My observation has been that summer planting for many things, including many perennials, subtropicals, ferns, grasses, etc, has been very successful, while fall planting these things often results in loss over a wet winter. As a matter of fact, I’ve seen gardens planted in the heat of summer do better across the board, with faster maturing and less loss than gardens planted any other time of the year. Nut admittedly with a higher water bill!
    Here in Atlanta I don’t plant grasses or ferns after September (although our summer is still cooking away and fall seems very late this year and I would still plant). They often don’t root in before winter rains and they rot in the ground.
    Likewise I am not adverse to planting in winter here – especially woodies and conifers. (and I hardly ever plant B&B conifers – the recovery time and loss potential aren’t worth the increased size). And dormant perennials with deep roots – like baptisia – do very well planted in winter.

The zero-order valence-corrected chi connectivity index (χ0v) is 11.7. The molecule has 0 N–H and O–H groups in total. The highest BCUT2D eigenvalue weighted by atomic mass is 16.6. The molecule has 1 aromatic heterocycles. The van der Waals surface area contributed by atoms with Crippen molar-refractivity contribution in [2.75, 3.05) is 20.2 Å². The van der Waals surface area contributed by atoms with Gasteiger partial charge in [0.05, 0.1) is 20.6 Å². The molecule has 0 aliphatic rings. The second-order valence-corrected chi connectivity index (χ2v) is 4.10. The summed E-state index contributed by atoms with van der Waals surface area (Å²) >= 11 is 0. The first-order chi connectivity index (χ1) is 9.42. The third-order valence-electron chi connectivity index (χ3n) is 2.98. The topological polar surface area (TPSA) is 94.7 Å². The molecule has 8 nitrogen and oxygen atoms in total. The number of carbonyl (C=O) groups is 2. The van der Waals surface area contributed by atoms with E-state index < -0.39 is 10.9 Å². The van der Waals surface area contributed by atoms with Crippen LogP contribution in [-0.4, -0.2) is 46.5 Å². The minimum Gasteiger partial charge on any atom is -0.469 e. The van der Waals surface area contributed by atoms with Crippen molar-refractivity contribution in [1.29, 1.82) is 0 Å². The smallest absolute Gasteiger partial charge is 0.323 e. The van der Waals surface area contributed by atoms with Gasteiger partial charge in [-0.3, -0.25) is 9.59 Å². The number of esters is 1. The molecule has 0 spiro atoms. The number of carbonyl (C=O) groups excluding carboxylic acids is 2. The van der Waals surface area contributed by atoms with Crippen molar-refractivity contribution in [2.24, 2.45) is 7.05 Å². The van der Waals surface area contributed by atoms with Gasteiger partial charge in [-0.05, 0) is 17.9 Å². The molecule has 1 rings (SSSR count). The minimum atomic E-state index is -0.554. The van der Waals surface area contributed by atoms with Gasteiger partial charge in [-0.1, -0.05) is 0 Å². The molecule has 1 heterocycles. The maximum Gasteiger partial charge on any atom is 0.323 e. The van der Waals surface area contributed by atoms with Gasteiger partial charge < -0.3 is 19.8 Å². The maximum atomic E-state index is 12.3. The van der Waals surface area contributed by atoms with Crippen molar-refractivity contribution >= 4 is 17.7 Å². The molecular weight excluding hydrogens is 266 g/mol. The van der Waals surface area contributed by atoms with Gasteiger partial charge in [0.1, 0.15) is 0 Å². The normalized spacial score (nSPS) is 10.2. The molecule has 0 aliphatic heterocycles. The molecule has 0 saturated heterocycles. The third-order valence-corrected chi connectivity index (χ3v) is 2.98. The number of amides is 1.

I think there really is no one answer about when to plant but rather one general principal – plant when you need to and then do what you need to to keep the plants alive while they establish. Beyond that – its about knowing the needs of specific plants.

  3. The spread of container-grown plants has opened up new planting seasons, you are right. Winter, of course, is still out of bounds in much of the country — certainly where I garden in zones 5 and 6. Summer planting is stressful, especially summers as hot and dry as the one we experienced in New England this year. It really helps the plants to have a period of root growth before they confront summertime demands for moisture.

  4. Here in CA the planting season is even further extended. I just planted peas last week and am looking forward to the first harvest around Thanksgiving time. This weekend I hope to get lettuces for salads in the ground. After Christmas is the ideal time to plant bareroot roses, and January and February are perfect for bareroot trees, berries, and shrubs.